The defendant has a fundamental constitutional right to present a defense. See Washington v. Texas, 388 U.S. 14, 19, 87 S.Ct. 1920, 18 L.Ed.2d 1019 (1967). “The federal constitution require[s] that criminal defendants be afforded a meaningful opportunity to present a complete defense․ The sixth amendment ․ [guarantees] the right to offer the testimony of witnesses, and to compel their attendance, if necessary, [and] is in plain terms the right to present a defense, the right to present the defendant's version of the facts as well as the prosecution's to the jury so that it may decide where the truth lies.” (Citation omitted; internal quotation marks omitted.) State v. Cerreta, 260 Conn. 251, 260–61, 796 A.2d 1176 (2002). The defendant's right to present a defense is not absolute, however; “[t]he right may, in appropriate cases, bow to accommodate other legitimate interests in the criminal trial process.” (Internal quotation marks omitted.) Rock v. Arkansas, 483 U.S. 44, 55, 107 S.Ct. 2704, 97 L.Ed.2d 37 (1987). “The accused does not have an unfettered right to offer testimony that is incompetent, privileged, or otherwise inadmissible under standard rules of evidence.” Taylor v. Illinois, 484 U.S. 400, 410, 108 S.Ct. 646, 98 L.Ed.2d 798 (1988).
“The function of the court in a criminal trial is to conduct a fair and impartial proceeding․ A trial judge in a criminal case may take all steps reasonably necessary for the orderly progress of the trial․ When the rights of those other than the parties are implicated, [t]he trial judge has the responsibility for safeguarding both the rights of the accused and the interests of the public in the administration of criminal justice.” (Citation omitted; internal quotation marks omitted.) State v. Torres, 60 Conn.App. 562, 569–70, 761 A.2d 766 (2000), cert. denied, 255 Conn. 925, 767 A.2d 100 (2001); see also State v. Roma, 199 Conn. 110, 114–15, 505 A.2d 717 (1986). Accordingly, it is within the court's discretion to warn a witness about the possibility of incriminating himself. United States v. Arthur, 949 F.2d 211, 215 (6th Cir.1991).
The court, however, abuses its discretion if it actively interferes in the defendant's presentation of his defense, and thereby pressures a witness into remaining silent. See Webb v. Texas, 409 U.S. 95, 93 S.Ct. 351, 34 L.Ed.2d 330 (1972). In assessing whether the court has acted unreasonably, the reviewing court looks to the factual circumstances surrounding the witness' invocation of his privilege not to testify. “The dispositive question in each case is whether the government actor's interference with a witness's decision to testify was ‘substantial.” ’ United States v. Serrano, 406 F.3d 1208, 1216 (10th Cir.), cert. denied, 546 U.S. 913, 126 S.Ct. 277, 163 L.Ed.2d 247 (2005).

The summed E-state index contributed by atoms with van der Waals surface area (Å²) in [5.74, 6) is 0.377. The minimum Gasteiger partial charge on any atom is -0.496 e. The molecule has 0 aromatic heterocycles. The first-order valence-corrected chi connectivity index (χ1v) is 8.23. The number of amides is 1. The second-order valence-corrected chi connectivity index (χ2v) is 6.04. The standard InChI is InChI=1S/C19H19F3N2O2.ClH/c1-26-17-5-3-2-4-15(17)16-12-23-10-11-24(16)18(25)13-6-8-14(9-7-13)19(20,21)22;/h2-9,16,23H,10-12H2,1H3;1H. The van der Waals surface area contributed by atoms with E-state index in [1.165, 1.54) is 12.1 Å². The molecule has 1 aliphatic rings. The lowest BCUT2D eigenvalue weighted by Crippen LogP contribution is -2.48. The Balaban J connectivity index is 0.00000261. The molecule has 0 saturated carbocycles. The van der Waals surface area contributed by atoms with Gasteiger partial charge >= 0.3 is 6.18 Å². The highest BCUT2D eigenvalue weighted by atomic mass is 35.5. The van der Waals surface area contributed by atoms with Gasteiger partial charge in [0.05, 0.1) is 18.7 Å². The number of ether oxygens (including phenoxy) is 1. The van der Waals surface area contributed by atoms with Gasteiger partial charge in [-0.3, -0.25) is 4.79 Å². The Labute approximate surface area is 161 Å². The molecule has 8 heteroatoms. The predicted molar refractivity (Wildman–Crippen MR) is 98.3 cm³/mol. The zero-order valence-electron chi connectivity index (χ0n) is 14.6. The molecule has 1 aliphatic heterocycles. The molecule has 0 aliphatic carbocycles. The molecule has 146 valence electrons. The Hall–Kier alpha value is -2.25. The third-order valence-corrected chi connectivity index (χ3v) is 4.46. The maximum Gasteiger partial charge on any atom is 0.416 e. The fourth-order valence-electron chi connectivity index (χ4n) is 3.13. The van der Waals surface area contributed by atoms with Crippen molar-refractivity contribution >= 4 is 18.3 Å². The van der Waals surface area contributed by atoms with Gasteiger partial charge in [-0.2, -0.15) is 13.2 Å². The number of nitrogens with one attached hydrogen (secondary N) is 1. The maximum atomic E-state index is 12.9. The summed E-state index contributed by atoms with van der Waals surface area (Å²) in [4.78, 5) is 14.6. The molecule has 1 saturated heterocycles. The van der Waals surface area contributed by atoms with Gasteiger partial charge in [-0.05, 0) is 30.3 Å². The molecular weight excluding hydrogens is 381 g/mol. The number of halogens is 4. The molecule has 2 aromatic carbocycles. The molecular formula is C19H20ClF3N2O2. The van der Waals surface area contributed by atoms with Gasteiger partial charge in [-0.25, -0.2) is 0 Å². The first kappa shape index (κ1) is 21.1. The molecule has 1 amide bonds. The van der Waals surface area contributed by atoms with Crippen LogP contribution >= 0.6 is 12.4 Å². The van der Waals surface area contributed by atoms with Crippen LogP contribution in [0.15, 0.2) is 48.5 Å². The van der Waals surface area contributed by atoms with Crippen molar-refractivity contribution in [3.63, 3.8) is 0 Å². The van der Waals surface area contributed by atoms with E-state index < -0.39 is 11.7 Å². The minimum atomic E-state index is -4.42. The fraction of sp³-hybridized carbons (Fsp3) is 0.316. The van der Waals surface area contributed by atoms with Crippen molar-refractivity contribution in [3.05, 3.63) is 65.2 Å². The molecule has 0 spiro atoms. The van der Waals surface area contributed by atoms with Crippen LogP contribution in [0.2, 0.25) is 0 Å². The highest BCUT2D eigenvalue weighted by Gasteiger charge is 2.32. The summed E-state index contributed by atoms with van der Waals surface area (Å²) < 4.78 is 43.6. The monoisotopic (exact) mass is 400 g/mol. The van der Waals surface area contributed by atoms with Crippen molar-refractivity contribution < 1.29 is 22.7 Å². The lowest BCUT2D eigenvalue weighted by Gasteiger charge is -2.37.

In United States v. Arthur, supra, 949 F.2d at 215, on which the defendant relies, the District Court advised the witness that it was not in his best interest to testify; the court stepped into the role of the witness' advocate, repeatedly cautioning the witness about the perils of testifying, despite the witness' expressed willingness to do so. In response to the court's badgering, the witness invoked his privilege. Id., at 216. On the basis of these facts, the United States Court of Appeals for the Sixth Circuit held that the District Court had committed reversible error by inducing the witness to exercise his fifth amendment right not to testify. Id.
Likewise, in Webb v. Texas, supra, 409 U.S. at 96, the United States Supreme Court found a due process violation where the trial court had admonished the defendant's witness that he did not have to testify, implying that it expected him to perjure himself if he did so, and warned him that it would personally see to it that his case be presented to the grand jury so he could be indicted for perjury if such testimony was offered.
In the present case, the record is devoid of any such improper conduct on the part of the court. Here, it was within the court's discretion to inform Barjon of his fifth amendment privilege against self-incrimination and of the possible consequences of testifying. The court's advisement of rights was neutral and lacked the coercive admonitions present in Arthur and Webb. It is also important to note that Barjon had legal representation at the time of his advisement and was given the opportunity by the court to consult with his attorney following the court's canvass, thereby undermining the defendant's claim that Barjon's will was overborne by the court. See United States v. Serrano, supra, 406 F.3d at 1216 (“[t]he potential for unconstitutional coercion by a government actor significantly diminishes ․ if a defendant's witness elects not to testify after consulting an independent attorney” [emphasis omitted] ). In light of these factors, we conclude that the court acted properly under the circumstances, and thus that the defendant has failed to show that his constitutional rights were clearly violated by the court's conduct, as required to satisfy the third prong of Golding.
The defendant next claims that the trial court abused its discretion by precluding certain lottery ticket evidence on the ground that the defense had failed to lay an adequate foundation as to its authenticity.15 We disagree.
We review the defendant's claim in accordance with certain well settled legal principles. “The trial court's ruling on evidentiary matters will be overturned only upon a showing of a clear abuse of the court's discretion․ Every reasonable presumption should be made in favor of the correctness of the court's ruling in determining whether there has been an abuse of discretion․ Furthermore, the burden to prove the harmfulness of an improper evidentiary ruling is borne by the defendant. The defendant must show that it is more probable than not that the erroneous action of the court affected the result.” (Citation omitted; internal quotation marks omitted.) State v. Brisco, 84 Conn.App. 120, 132, 852 A.2d 746, cert. denied, 271 Conn. 944, 861 A.2d 1178 (2004).